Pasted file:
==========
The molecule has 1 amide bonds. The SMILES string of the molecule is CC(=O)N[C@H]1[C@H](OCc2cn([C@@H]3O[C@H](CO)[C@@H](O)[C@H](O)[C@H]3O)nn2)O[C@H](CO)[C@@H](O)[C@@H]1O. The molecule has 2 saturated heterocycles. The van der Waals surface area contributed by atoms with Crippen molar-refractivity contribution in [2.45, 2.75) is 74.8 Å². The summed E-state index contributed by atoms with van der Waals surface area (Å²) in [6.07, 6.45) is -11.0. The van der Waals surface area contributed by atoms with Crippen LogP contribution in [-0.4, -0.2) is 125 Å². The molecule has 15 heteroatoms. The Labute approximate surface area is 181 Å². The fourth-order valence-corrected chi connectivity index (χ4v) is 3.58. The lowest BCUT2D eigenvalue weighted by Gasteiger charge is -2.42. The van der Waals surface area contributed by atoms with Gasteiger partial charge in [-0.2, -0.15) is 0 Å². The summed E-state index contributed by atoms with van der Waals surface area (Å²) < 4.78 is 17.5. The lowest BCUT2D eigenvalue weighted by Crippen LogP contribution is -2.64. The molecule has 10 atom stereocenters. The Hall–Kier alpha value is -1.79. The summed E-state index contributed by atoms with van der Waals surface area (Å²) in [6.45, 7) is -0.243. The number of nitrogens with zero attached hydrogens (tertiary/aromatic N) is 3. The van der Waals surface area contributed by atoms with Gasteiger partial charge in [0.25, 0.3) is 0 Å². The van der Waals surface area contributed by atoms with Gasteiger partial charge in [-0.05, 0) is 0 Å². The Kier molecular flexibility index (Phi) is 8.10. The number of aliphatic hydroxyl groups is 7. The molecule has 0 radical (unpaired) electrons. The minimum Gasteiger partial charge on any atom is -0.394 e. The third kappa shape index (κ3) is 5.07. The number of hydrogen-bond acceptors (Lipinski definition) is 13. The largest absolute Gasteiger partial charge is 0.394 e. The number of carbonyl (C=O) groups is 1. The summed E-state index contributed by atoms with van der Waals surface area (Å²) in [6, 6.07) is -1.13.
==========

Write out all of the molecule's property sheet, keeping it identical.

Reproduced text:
The molecule has 1 amide bonds. The SMILES string of the molecule is CC(=O)N[C@H]1[C@H](OCc2cn([C@@H]3O[C@H](CO)[C@@H](O)[C@H](O)[C@H]3O)nn2)O[C@H](CO)[C@@H](O)[C@@H]1O. The molecule has 2 saturated heterocycles. The van der Waals surface area contributed by atoms with Crippen molar-refractivity contribution in [2.45, 2.75) is 74.8 Å². The summed E-state index contributed by atoms with van der Waals surface area (Å²) in [6.07, 6.45) is -11.0. The van der Waals surface area contributed by atoms with Crippen LogP contribution in [-0.4, -0.2) is 125 Å². The molecule has 15 heteroatoms. The Labute approximate surface area is 181 Å². The fourth-order valence-corrected chi connectivity index (χ4v) is 3.58. The lowest BCUT2D eigenvalue weighted by Gasteiger charge is -2.42. The van der Waals surface area contributed by atoms with Gasteiger partial charge in [-0.2, -0.15) is 0 Å². The summed E-state index contributed by atoms with van der Waals surface area (Å²) < 4.78 is 17.5. The lowest BCUT2D eigenvalue weighted by Crippen LogP contribution is -2.64. The molecule has 10 atom stereocenters. The Hall–Kier alpha value is -1.79. The summed E-state index contributed by atoms with van der Waals surface area (Å²) in [6.45, 7) is -0.243. The number of nitrogens with zero attached hydrogens (tertiary/aromatic N) is 3. The van der Waals surface area contributed by atoms with Gasteiger partial charge in [0.25, 0.3) is 0 Å². The van der Waals surface area contributed by atoms with Gasteiger partial charge in [-0.05, 0) is 0 Å². The Kier molecular flexibility index (Phi) is 8.10. The number of aliphatic hydroxyl groups is 7. The molecule has 0 radical (unpaired) electrons. The minimum Gasteiger partial charge on any atom is -0.394 e. The third kappa shape index (κ3) is 5.07. The number of hydrogen-bond acceptors (Lipinski definition) is 13. The largest absolute Gasteiger partial charge is 0.394 e. The number of carbonyl (C=O) groups is 1. The summed E-state index contributed by atoms with van der Waals surface area (Å²) in [6, 6.07) is -1.13.